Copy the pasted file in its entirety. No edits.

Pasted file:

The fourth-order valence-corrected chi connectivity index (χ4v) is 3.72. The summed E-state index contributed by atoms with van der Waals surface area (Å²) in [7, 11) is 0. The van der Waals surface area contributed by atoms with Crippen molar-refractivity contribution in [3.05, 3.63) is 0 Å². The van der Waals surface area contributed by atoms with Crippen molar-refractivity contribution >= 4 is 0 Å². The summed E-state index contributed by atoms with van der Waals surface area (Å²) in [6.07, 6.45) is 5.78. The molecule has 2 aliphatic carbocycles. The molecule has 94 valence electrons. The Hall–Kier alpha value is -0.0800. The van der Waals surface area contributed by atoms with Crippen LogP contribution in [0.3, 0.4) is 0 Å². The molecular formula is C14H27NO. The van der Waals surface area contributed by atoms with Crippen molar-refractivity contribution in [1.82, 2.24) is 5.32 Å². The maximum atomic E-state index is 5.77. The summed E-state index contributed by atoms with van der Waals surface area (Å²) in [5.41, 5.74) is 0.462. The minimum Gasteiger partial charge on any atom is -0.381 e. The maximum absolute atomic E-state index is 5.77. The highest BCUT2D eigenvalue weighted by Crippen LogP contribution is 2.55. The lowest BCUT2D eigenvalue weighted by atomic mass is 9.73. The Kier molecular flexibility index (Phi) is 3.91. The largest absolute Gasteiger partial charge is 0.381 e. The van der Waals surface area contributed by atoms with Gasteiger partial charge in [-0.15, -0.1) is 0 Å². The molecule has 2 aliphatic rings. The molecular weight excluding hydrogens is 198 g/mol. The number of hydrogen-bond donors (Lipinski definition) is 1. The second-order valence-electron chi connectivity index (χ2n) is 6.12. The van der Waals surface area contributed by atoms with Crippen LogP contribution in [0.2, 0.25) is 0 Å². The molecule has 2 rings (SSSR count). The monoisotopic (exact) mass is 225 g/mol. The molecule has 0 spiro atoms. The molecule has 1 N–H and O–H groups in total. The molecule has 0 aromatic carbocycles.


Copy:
The fourth-order valence-corrected chi connectivity index (χ4v) is 3.72. The summed E-state index contributed by atoms with van der Waals surface area (Å²) in [7, 11) is 0. The van der Waals surface area contributed by atoms with Crippen molar-refractivity contribution in [3.05, 3.63) is 0 Å². The van der Waals surface area contributed by atoms with Crippen molar-refractivity contribution >= 4 is 0 Å². The summed E-state index contributed by atoms with van der Waals surface area (Å²) in [6.07, 6.45) is 5.78. The molecule has 2 aliphatic carbocycles. The molecule has 94 valence electrons. The Hall–Kier alpha value is -0.0800. The van der Waals surface area contributed by atoms with Crippen LogP contribution in [0.3, 0.4) is 0 Å². The molecular formula is C14H27NO. The van der Waals surface area contributed by atoms with Crippen molar-refractivity contribution in [1.82, 2.24) is 5.32 Å². The maximum atomic E-state index is 5.77. The summed E-state index contributed by atoms with van der Waals surface area (Å²) in [5.41, 5.74) is 0.462. The minimum Gasteiger partial charge on any atom is -0.381 e. The maximum absolute atomic E-state index is 5.77. The highest BCUT2D eigenvalue weighted by Crippen LogP contribution is 2.55. The lowest BCUT2D eigenvalue weighted by atomic mass is 9.73. The Kier molecular flexibility index (Phi) is 3.91. The largest absolute Gasteiger partial charge is 0.381 e. The van der Waals surface area contributed by atoms with Gasteiger partial charge in [-0.15, -0.1) is 0 Å². The molecule has 2 aliphatic rings. The molecular weight excluding hydrogens is 198 g/mol. The number of hydrogen-bond donors (Lipinski definition) is 1. The second-order valence-electron chi connectivity index (χ2n) is 6.12. The van der Waals surface area contributed by atoms with Crippen LogP contribution in [0.2, 0.25) is 0 Å². The molecule has 2 rings (SSSR count). The monoisotopic (exact) mass is 225 g/mol. The molecule has 0 spiro atoms. The molecule has 1 N–H and O–H groups in total. The molecule has 0 aromatic carbocycles.